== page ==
Much of coastal California is opposed to dense development. But opposition in Encinitas has reached unprecedented heights, testing the limits of local control while a statewide housing crisis unfolds.

A San Diego County Superior judge sounded open Tuesday to suspending an Encinitas law giving locals final say over major land-use changes. That law is one reason the city has for years been unable to write a housing plan that satisfies state regulators.

Last week, Encinitas residents rejected Measure U, a ballot measure — the second in two years — that would have allowed officials to update their housing plan for the first time since 1992. California mandates that cities accommodate their fair share of regional housing needs, and that includes making way for more low-income options… (more)

 

 

‘The Oakland we knew is not going to remain’

By MARISA KENDALL : eastbayexpress – excerpt (includes active overview)

Massive building boom tears through city

LEEK NEW CONDOS rise up amid the graffiti-covered warehouses, artist’s studios and homeless encampments of West Oakland. Construction cranes dot the downtown skyline, and scaffolding-shrouded towers march down Broadway into Temescal.

An extraordinary residential building boom is shaking up Oakland, part of a transformation sweeping the Bay Area as market forces and political initiative combine to address the region’s desperate housing crisis.

“The city is being radically reconfigured — the whole Bay Area is,” said urban geography expert and UC Berkeley professor emeritus Richard Walker. “The Oakland we knew is not going to remain.”(more)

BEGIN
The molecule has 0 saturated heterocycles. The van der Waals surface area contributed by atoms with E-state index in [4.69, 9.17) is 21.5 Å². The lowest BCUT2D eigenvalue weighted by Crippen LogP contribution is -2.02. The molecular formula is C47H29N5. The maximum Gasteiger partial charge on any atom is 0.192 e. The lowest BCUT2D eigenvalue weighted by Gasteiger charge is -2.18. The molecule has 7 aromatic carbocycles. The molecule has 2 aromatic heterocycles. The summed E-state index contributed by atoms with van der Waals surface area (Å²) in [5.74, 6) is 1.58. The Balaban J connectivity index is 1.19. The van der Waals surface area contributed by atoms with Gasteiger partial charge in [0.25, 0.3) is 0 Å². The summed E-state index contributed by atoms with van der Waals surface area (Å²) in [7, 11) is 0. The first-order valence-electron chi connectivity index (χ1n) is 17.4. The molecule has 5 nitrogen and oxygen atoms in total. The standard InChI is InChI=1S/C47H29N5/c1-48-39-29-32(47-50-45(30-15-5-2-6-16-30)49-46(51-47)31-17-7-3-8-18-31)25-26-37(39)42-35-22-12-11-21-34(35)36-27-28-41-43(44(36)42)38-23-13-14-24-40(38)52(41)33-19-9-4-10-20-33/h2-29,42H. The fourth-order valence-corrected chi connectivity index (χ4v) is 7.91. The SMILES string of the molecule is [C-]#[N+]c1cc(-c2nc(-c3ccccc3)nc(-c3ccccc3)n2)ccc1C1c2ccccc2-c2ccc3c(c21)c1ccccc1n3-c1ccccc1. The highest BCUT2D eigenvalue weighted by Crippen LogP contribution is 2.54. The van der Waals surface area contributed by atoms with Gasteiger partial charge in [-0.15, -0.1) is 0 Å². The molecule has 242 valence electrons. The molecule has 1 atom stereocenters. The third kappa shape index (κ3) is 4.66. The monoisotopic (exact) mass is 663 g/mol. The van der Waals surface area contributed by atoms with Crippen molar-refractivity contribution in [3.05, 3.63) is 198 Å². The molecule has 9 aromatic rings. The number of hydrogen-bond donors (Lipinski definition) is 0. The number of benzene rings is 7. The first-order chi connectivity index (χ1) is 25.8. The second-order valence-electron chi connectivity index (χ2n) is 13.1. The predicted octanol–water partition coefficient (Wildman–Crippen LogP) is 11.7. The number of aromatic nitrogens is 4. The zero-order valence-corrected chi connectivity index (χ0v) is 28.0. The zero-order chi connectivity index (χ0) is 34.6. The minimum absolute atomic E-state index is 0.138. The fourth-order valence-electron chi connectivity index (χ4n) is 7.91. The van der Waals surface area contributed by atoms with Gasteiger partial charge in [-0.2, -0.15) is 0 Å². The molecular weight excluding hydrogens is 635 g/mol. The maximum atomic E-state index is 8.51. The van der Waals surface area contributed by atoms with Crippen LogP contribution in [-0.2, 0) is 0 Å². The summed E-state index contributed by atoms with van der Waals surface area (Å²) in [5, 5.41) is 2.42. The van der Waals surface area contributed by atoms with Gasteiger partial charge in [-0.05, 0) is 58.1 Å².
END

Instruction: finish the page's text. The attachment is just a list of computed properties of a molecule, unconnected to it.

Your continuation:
Who is causing California’s housing shortage?

Wiener World on your block
If you don’t want Wiener World on your block, learn more about the attempts to remover local community jurisdiction over land use and zoning and the players in Sacramento who are trying to gentrify the state. Attend the April 28th forum on SB 827 and Beyon.

Everyone has a theory about who’s to blame for the housing shortage that’s driving up prices and chasing families out of the region and state.

A new poll offers surprising insights into where most of us point the finger: not at the government officials who control what homes are built where, but at the tech companies and the real estate developers trying to maximize profits.

Experts say finding someone to blame is not that simple. The real answer, they say, lies tangled in a complicated web that implicates everyone involved, from businesses to local elected officials to your next door neighbor. And the stakes are high for policy makers trying to untangle that web as the housing crisis intensifies. To solve the problem, it’s crucial to understand the factors that turned the state’s real estate market into one of the country’s most dysfunctional… (more)